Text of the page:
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  • The Official Guide to the Isle of Anglesey/Ynys Mon Coastal Path New Edition - rewalked and wholly updated 2018 The route is described in a clockwise direction, starting and finishing at Holyhead. The 130 mile/210km long Isle of Anglesey Coastal Path passes through some of the grandest coastal scenery in Wales — wide sandy bays and estuaries, intimate coves, dramatic cliffs and rocky islets, sand dunes and forests—much of it designated ‘An Area of Outstanding Natural Beauty (AONB). This Official Guide has been designed to provide all the information needed to plan and walk the coastal path and includes:
    • Information on accommodation, public transport, seasonal closures and tidal restrictions
    • Twelve day-walk chapter sections with detailed route descriptions and full Ordnance Survey mapping
    • Fascinating notes on points of interest
  • One of seven Official Guides to the Wales Coast Path The 186 mile/300km long Pembrokeshire section of the Wales Coast Path runs through some of Wales’ most varied and dramatic coastal scenery — high, rugged cliffs and long sandy bays, Pembroke Castle, St David’s cathedral and St Govan’s remote cliff-wrapped chapel, with several large offshore islands. Pembrokeshire is also Britain’s only coastal National Park. This Official Guide splits the route into 14 convenient day sections, each of about 10-17 miles / 16-27 kilometres. It contains everything local and long-distance walkers need to enjoy the path.
  • One of seven Official Guides to the Wales Coast Path The Carmarthen Bay and Gower section of the Wales Coast Path runs for 120 miles/193 kilometres between Amroth, on the eastern edge of the Pembrokeshire Coast National Park, to Swansea, on the landward side of the Gower Peninsula. This Official Guide splits the route into 12 convenient day sections, each of about 10-17 miles / 16-27 kilometres. It contains everything local and long-distance walkers need to enjoy the path and includes: An overview of Carmarthen Bay and Gower with dedicated history and wildlife sections Twelve day-walk sections with detailed route descriptions and full, enhanced Ordnance Survey mapping Distance charts, section overviews, background information and interpretation of places of interest Stunning professional photographs throughout Information on accommodation, public transport, local information, weather, and tidal links.
  • This Official Guide to the Llŷn Peninsula section of the Wales Coast Path contains everything local and long-distance walkers need. The Llŷn offers some of the finest coastal walking in North Wales. Its distinctive landscape is characterised by traditional farms, compact villages and volcanic hills encircled by the ever-present sea. Along the way, you'll pass Iron Age hillforts, pilgrims' churches, medieval castles, a hidden valley, a pub on the beach, tiny coves, sandy bays and Bardsey island balanced at the tip of this ancient 'Land's End of Wales'. Keep an eye out, too, for seabirds, wild goats, choughs, seals, dolphins, wildflowers and butterflies. The Llŷn coast path really is a walkers' paradise.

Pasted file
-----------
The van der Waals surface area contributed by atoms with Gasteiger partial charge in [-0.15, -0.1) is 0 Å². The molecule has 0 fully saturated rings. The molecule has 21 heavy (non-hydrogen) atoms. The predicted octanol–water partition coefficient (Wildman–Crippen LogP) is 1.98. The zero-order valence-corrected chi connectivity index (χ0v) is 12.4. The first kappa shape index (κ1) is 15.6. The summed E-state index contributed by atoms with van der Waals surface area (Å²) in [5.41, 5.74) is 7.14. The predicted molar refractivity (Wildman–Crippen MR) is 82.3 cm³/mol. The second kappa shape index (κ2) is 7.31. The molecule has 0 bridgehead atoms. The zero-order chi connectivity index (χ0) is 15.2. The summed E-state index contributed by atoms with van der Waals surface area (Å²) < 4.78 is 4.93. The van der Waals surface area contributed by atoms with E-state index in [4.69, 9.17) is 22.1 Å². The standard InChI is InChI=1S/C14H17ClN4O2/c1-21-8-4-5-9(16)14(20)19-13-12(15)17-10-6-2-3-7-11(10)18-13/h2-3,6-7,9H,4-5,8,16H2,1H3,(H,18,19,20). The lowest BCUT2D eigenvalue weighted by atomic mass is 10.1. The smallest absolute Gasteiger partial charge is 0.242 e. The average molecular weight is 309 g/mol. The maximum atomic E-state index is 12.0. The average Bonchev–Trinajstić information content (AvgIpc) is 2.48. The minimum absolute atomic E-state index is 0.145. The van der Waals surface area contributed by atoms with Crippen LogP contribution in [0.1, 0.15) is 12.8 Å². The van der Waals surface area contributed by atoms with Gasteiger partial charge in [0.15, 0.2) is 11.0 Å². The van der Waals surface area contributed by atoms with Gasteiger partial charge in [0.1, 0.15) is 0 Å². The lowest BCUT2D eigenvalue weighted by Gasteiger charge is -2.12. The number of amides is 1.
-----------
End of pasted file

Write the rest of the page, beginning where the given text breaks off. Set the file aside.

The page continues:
• One of seven Official Guides to the Wales Coast Path The 115 mile/185km long South Wales Coast section of the Wales Coast Path runs through unexpectedly varied and dramatic coastal scenery. Along the way are four National Nature Reserves and some 14 miles of designated Heritage Coast, while the deserted salt marshes and mudflats bordering the later stages of the route alongside the mouth of the River Severn are a bird-watchers' paradise. This Official Guide splits the route into nine achievable day sections, each of about 10-17 miles / 16-27 kilometres. It contains everything local and long-distance walkers need to enjoy the path.
  • When it comes to hill walking, walks with views are much more fun than those without. They’re the walkers reward: the potential grandeur of the vista or panorama from just over the next incline or the atop the next crag is the incentive that draws on weary legs to summits. With lakes, rivers, forests, woodland, rolling countryside and craggy fells all crammed into such a compact geographical area, it’s no surprise that the Lake District is full of such stunning visual rewards, with unique and beautiful views around every corner.